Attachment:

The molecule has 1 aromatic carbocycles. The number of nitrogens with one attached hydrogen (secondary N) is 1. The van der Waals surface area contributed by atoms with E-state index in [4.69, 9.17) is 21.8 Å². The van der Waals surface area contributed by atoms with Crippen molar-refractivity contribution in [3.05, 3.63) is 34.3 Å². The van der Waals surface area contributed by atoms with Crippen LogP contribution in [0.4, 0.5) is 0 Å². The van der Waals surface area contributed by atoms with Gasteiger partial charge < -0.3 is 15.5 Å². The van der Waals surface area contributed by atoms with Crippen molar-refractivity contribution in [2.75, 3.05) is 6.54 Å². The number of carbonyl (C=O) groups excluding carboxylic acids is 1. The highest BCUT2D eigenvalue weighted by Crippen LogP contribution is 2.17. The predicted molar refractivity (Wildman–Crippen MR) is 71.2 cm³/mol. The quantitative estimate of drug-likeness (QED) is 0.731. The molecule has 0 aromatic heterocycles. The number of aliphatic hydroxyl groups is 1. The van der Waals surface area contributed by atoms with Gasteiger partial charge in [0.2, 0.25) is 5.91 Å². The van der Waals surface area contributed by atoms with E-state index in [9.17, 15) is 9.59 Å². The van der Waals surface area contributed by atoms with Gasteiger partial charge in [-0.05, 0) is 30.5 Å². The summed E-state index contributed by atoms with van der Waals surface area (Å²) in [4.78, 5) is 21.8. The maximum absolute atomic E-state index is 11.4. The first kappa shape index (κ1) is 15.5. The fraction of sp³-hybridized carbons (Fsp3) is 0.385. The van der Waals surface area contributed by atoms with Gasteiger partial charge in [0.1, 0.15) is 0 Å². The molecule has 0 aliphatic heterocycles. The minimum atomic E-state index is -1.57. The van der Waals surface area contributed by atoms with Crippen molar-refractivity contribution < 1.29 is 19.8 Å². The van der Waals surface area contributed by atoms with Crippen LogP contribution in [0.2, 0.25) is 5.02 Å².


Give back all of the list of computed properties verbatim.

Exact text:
The molecule has 1 aromatic carbocycles. The number of nitrogens with one attached hydrogen (secondary N) is 1. The van der Waals surface area contributed by atoms with E-state index in [4.69, 9.17) is 21.8 Å². The van der Waals surface area contributed by atoms with Crippen molar-refractivity contribution in [3.05, 3.63) is 34.3 Å². The van der Waals surface area contributed by atoms with Crippen LogP contribution in [0.4, 0.5) is 0 Å². The van der Waals surface area contributed by atoms with Gasteiger partial charge < -0.3 is 15.5 Å². The van der Waals surface area contributed by atoms with Crippen molar-refractivity contribution in [2.75, 3.05) is 6.54 Å². The number of carbonyl (C=O) groups excluding carboxylic acids is 1. The highest BCUT2D eigenvalue weighted by Crippen LogP contribution is 2.17. The predicted molar refractivity (Wildman–Crippen MR) is 71.2 cm³/mol. The quantitative estimate of drug-likeness (QED) is 0.731. The molecule has 0 aromatic heterocycles. The number of aliphatic hydroxyl groups is 1. The van der Waals surface area contributed by atoms with Gasteiger partial charge in [0.2, 0.25) is 5.91 Å². The van der Waals surface area contributed by atoms with E-state index in [9.17, 15) is 9.59 Å². The van der Waals surface area contributed by atoms with Gasteiger partial charge in [-0.05, 0) is 30.5 Å². The summed E-state index contributed by atoms with van der Waals surface area (Å²) in [4.78, 5) is 21.8. The maximum absolute atomic E-state index is 11.4. The first kappa shape index (κ1) is 15.5. The fraction of sp³-hybridized carbons (Fsp3) is 0.385. The van der Waals surface area contributed by atoms with Gasteiger partial charge in [0.1, 0.15) is 0 Å². The molecule has 0 aliphatic heterocycles. The minimum atomic E-state index is -1.57. The van der Waals surface area contributed by atoms with Crippen molar-refractivity contribution < 1.29 is 19.8 Å². The van der Waals surface area contributed by atoms with Crippen LogP contribution in [0.2, 0.25) is 5.02 Å².